[Requests] SensorML (RFPC 31) Response

Jim Greenwood JGreenwood at seicorp.com
Sat May 6 08:59:45 EDT 2006


Concur.  With the caveat that Mike Botts' comments (to the TML document) may help the harmonization efforts.

 

James F. Greenwood

C4ISR Sys Pgm Mgr

SeiCorp, Inc

Centreville, VA 20120

703.222.9722

________________________________

From: requests-bounces+jgreenwood=seicorp.com at opengeospatial.org [mailto:requests-bounces+jgreenwood=seicorp.com at opengeospatial.org] On Behalf Of Mike Botts
Sent: Friday, May 05, 2006 6:50 PM
To: requests at opengeospatial.org
Subject: [Requests] SensorML (RFPC 31) Response

 

Part A is to be completed once per evaluator per comment submission.  Please iterate over Part B as needed. 

 PART A 
 ------ 
 1. Evaluator: [CONTACT INFORMATION] 

Mike Botts
UAH

 2. Submission: OGC Request 31: OpenGIS® Sensor Model Language (SensorML): Request for Public Comments  

 

 PART B 
 ------ 
 1. Specification Section number: [GENERAL] 

 2. Criticality: [Repsonse to Peter Schut' comments] 

 3. Comments/justifications for changes: [COMMENTS, SUGGESTIONS] 

Peter.

Very good comments. Thanks. 

---- response to comment 1 ----

UAH has also been aware of the complementary nature of SensorML and WPS and had hoped to make comments to the WPS earlier (unfortunately the 30 day period passed before we were able to). We agree that there is an opportunity to enable this harmony between SensorML and WPS, and have included this task in our proposal to OWS4. We are also very excited about the potential for these two specifications working in harmony.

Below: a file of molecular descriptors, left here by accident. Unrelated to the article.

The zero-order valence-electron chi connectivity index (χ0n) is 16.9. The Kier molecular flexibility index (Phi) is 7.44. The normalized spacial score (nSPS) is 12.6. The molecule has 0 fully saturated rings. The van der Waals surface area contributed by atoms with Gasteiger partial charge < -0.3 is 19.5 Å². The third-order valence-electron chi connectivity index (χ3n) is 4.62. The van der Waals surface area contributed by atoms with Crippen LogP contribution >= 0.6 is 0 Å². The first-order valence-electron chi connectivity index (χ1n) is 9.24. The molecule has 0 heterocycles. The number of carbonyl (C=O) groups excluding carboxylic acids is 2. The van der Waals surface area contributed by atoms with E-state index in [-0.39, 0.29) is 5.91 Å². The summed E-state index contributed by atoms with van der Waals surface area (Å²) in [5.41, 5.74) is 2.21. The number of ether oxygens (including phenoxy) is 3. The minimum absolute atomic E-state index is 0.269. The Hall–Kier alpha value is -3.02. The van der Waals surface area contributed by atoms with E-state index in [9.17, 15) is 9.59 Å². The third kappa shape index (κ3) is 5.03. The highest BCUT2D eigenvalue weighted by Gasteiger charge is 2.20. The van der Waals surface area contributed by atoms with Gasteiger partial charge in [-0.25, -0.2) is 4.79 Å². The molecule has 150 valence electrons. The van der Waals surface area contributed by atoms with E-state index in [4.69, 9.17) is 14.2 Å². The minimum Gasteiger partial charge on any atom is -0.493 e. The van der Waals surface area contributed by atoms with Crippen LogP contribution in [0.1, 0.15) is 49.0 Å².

We should certainly work more on this, but from our point of view, we see a simple path for obtaining complementary functionality through two steps:

(a) The wps:describeProcess method of WPS could return a sml:ProcessModel description instance as its response. A sml:ProcessModel instance can fully describe a process by providing metadata, a link to a full description of the algorithm (in MathML if desired), and of course the expected inputs, outputs, and parameters as you mentioned. The inputs, outputs, and parameters utilize the SWE Common data model, which provides consistancy throughout the SWE framework (but we have found that they can equally be utilized effectively within others specs of OGC, including WCS and GML).

In fact, in some recent work with Northrop Grumman, they have chosen to utilize SensorML ProcessModel as a means of doing exactly this. They are looking at having their services return a ProcessModel template, in which the parameters and inputs can be filled in and returned. The results are then filled in as the output using the SWE Common data blocks that you mentioned. The interesting advantage to this idea is that the user then has a complete record of the information and methodology that went into providing the result.